Dessa Bergen-Cico, Ph.D., is an Assistant Professor in the Department of Public Health at Syracuse University; holds a research appointment at the Syracuse Veterans Affairs Medical Center; and is a Certified Addiction Specialist (CAS). Dessa teaches in the areas of global drug policy, drugs and addictive behaviors, and mindfulness based approaches to stress and trauma. Her areas of research have focused on the nexus of politics, violence, and drug policy; substance use and addictive behaviors; the use of mindfulness meditation to foster self-regulation, reduce anxiety and manage PTSD among military veterans, young adults and children. Dr. Bergen-Cico is the author of the 2012 book War and Drugs: The Role of Military Conflict in the Development of Substance Abuse. Prior to becoming a faculty member Dessa was the director of: the University substance abuse prevention and counseling program, the University RAPE Center.
- Arnett Haygood-El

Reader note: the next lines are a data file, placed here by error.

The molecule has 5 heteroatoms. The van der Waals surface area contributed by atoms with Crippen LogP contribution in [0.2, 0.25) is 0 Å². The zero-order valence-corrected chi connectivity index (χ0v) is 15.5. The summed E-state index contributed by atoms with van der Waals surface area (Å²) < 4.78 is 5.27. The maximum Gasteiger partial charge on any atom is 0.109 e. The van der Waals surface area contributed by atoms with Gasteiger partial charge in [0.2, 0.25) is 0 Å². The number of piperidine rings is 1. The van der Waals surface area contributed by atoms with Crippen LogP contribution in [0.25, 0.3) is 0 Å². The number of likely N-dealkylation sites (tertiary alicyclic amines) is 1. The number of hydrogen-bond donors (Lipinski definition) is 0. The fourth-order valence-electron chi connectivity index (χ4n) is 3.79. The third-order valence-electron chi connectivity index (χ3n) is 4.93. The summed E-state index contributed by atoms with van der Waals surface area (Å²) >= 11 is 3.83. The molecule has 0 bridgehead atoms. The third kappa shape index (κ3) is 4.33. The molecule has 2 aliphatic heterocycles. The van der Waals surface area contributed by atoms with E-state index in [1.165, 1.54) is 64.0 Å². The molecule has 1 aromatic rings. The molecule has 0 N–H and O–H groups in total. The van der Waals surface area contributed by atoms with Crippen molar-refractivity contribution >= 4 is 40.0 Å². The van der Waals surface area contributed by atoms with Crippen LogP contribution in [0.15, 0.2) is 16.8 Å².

Arnett Haygood-El is a lifelong native of Syracuse, where in its rough, poverty-stricken neighborhoods he honed his passion for helping others. He’s worked professionally for 15 years assisting low income, at-risk youth and their families to overcome the barriers of growing up in poverty to become productive citizens. Arnett was an at-risk adolescent himself, a high school dropout at the age of 15. At the age of 19, he obtained his GED and began his collegiate pursuits at Onondaga Community College, eventually graduating with an Associate’s degree in Radio/TV at the age of 28. He went on to SUNY Fredonia to earn a Bachelor’s degree in communications at 30. Since then, he’s been an employee of Syracuse Model Neighborhood Facility Inc. at the Southwest Community Center helping disadvantaged youth and their families in many different capacities. Currently, he’s a non-matriculated graduate student at Syracuse University working on a master’s degree in Child and Family Health in a Global Community, focusing on the effects of community violence on urban youth development. Arnett’s life experience makes him a leading expert in gun and gang violence and its effect on urban youth development into adulthood. He lectures to college students and various community groups with interest in this field. He’s also highly involved with reducing the level of gun/gang violence in the Syracuse community by his affiliations with The Identity Research Institute and the Syracuse Trauma Response Team. Throughout his interactions with urban youth in their daily struggle to cope with their various issues, he assures them that if he can do it, they can do it. Arnett’s favorite quote and mantra is “Watch your thoughts, they become words. Watch your words, they become actions. Watch your actions, they become habits. Watch your habits, they become character. Watch your character, it becomes your destiny.” ~Frank Outlaw